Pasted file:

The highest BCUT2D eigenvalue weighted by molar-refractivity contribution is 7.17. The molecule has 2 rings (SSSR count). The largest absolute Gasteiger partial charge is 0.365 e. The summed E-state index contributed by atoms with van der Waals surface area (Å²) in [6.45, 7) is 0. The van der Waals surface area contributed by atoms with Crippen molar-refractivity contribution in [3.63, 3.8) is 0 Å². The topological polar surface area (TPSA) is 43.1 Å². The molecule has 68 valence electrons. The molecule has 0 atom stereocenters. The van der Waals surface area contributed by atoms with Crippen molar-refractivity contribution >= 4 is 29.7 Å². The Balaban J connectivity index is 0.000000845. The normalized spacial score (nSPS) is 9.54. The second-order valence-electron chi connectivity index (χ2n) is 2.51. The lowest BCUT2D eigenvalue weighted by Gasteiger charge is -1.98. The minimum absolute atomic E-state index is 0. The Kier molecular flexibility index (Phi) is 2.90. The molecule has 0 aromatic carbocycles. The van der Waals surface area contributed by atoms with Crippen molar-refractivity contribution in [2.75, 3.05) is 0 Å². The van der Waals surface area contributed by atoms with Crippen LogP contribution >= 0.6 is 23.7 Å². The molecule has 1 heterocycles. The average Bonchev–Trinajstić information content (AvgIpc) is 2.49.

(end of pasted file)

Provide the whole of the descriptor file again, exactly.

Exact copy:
The highest BCUT2D eigenvalue weighted by molar-refractivity contribution is 7.17. The molecule has 2 rings (SSSR count). The largest absolute Gasteiger partial charge is 0.365 e. The summed E-state index contributed by atoms with van der Waals surface area (Å²) in [6.45, 7) is 0. The van der Waals surface area contributed by atoms with Crippen molar-refractivity contribution in [3.63, 3.8) is 0 Å². The topological polar surface area (TPSA) is 43.1 Å². The molecule has 68 valence electrons. The molecule has 0 atom stereocenters. The van der Waals surface area contributed by atoms with Crippen molar-refractivity contribution >= 4 is 29.7 Å². The Balaban J connectivity index is 0.000000845. The normalized spacial score (nSPS) is 9.54. The second-order valence-electron chi connectivity index (χ2n) is 2.51. The lowest BCUT2D eigenvalue weighted by Gasteiger charge is -1.98. The minimum absolute atomic E-state index is 0. The Kier molecular flexibility index (Phi) is 2.90. The molecule has 0 aromatic carbocycles. The van der Waals surface area contributed by atoms with Crippen molar-refractivity contribution in [2.75, 3.05) is 0 Å². The van der Waals surface area contributed by atoms with Crippen LogP contribution >= 0.6 is 23.7 Å². The molecule has 1 heterocycles. The average Bonchev–Trinajstić information content (AvgIpc) is 2.49.